Since I suffer from chronic depression, I often look at my kids and wonder, “How can I tell if my child is depressed?” Today, I am happy to welcome Dr. Michelle Bengtson who will help us spot the symptoms of depression in children.
As a neuropsychologist, I’ve seen a shift in the experience of depression.
When I started in the field over 20 years ago, I rarely saw depressed children unless they were going through some major life trauma like a parent’s divorce or a severe medical condition.
Now I see them in my office every week. It saddens me greatly.
Depression in children often doesn’t look the same as it does with adults.
As a result, many parents don’t recognize the signs and symptoms of depression in their children for what it really is.
Rarely do children suffering from depression experience all these symptoms. Frequently they may experience different symptoms at different times.
Symptoms of Depression in Children
While many children may continue to go about their normal day without significant difficulty, a depressed child will often begin to show difficulties in different settings.
For example, parents or teachers may begin to notice a decline in academic performance, or decreased interest in school or previously enjoyable activities. They may begin to experience difficulties in social settings or with their peer groups. They may begin to show less interest in maintaining their physical appearance.
Children experiencing depression may experience:
- A noticeable increase or decrease in appetite
- Changes in sleep patterns – either sleeping too much or having difficulty sleeping
- Decreased energy level
- Physical complaints that don’t have a medical basis, or respond to treatment (such as headaches, stomachaches)
- Difficulty paying attention or concentrating
- Irritability or increased frustration
- Anger or tempter tantrums
- Vocal outbursts
- Physical outbursts
- Feelings of sadness
- Feelings of guilt
- Feelings of worthlessness or hopelessness
- Worry, nervousness, fear
- Excessive Clinginess
- Increased tendency to become socially isolated or withdrawn (such as spending more time in their room, or not doing as much with friends)
- A loss of interest in previously enjoyable activities
- A refusal to go to school
- Decreased self-esteem
- More negative self-talk
- Greater sensitivity to rejection
- Thoughts or actions pertaining to self-harm
- Thoughts of death or suicide
While depression is considered a mental health disorder, it is a medical condition. As with any medical condition, accurate diagnosis is crucial for appropriate treatment.
Parents, teachers, and coaches can’t be expected to know if their child is going through normal pre/adolescence, the blues, or a more serious case of depression.
If Your Child Has Signs of Depression
If your child exhibits more than a couple of these symptoms for two or more weeks, seek medical attention. Make an appointment with your child’s pediatrician, therapist, psychologist, or psychiatrist to allow an appropriate treatment provider to assess your child and make a diagnosis, if one is warranted. Only then can appropriate treatment recommendations be made.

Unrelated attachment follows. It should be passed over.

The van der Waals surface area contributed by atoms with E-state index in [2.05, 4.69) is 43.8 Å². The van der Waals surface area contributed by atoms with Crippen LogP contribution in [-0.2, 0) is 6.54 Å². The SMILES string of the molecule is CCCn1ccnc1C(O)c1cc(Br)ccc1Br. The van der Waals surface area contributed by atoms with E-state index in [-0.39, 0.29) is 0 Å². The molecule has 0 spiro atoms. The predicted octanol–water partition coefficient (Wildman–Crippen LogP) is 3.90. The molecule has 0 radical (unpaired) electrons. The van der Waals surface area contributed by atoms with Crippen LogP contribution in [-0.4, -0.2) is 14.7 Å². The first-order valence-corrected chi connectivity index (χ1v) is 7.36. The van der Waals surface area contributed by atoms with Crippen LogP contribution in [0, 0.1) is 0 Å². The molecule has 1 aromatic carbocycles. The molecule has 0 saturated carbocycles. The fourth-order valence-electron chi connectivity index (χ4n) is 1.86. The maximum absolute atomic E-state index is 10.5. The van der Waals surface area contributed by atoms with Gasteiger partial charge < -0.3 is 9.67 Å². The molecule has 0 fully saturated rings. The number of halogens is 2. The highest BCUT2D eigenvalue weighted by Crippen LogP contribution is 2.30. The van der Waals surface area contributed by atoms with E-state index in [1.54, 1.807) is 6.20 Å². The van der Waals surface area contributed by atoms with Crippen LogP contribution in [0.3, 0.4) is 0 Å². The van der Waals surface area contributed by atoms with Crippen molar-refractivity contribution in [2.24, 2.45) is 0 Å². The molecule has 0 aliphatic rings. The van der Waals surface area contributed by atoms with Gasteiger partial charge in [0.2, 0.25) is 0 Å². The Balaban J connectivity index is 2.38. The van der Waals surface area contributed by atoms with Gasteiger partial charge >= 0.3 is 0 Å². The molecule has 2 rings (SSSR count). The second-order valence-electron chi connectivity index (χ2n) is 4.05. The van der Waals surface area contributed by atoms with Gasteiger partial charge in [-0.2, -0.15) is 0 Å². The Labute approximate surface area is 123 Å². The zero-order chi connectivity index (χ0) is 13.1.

Related: 10 Tips for Overcoming Depression
If your child is diagnosed with depression, several treatment recommendations are likely.
Individual or family outpatient psychotherapy can be very beneficial for learning appropriate coping mechanisms for better managing the stressors which may be contributing to depression.
A consistent sleep schedule is important in order to allow your child’s brain the best chance of regenerating the naturally occurring chemicals which help to stabilize mood and reduce anxiety.
Physical exercise is also important for the brain’s ability to adequately repair itself and reproduce the chemicals it needs for everything from hormone balance to mood stabilization.
Sometimes medication is recommended to treat depression in the short term, to allow other treatment recommendations to be more effective.
You can find an appropriately trained treatment provider in your area by consulting with the American Psychological Association at http://www.apa.org.
About Dr. Michelle Bengtson
Author, speaker and board certified clinical neuropsychologist, Dr. Michelle Bengtson is also a wife, mother and friend. She knows pain and despair firsthand and combines her professional expertise and personal experience with her faith to address issues surrounding medical and mental disorders, both for those who suffer and for those who care for them. She offers sound practical tools, affirms worth, and encourages faith. Dr. Michelle Bengtson offers hope as a key to unlock joy and relief—even in the middle of the storm. She blogs regularly on her own site. Dr. Bengtson answers readers’ specific questions on her website under the section “Ask Dr B.”
Hope Prevails. For more hope, stay connected with her at:
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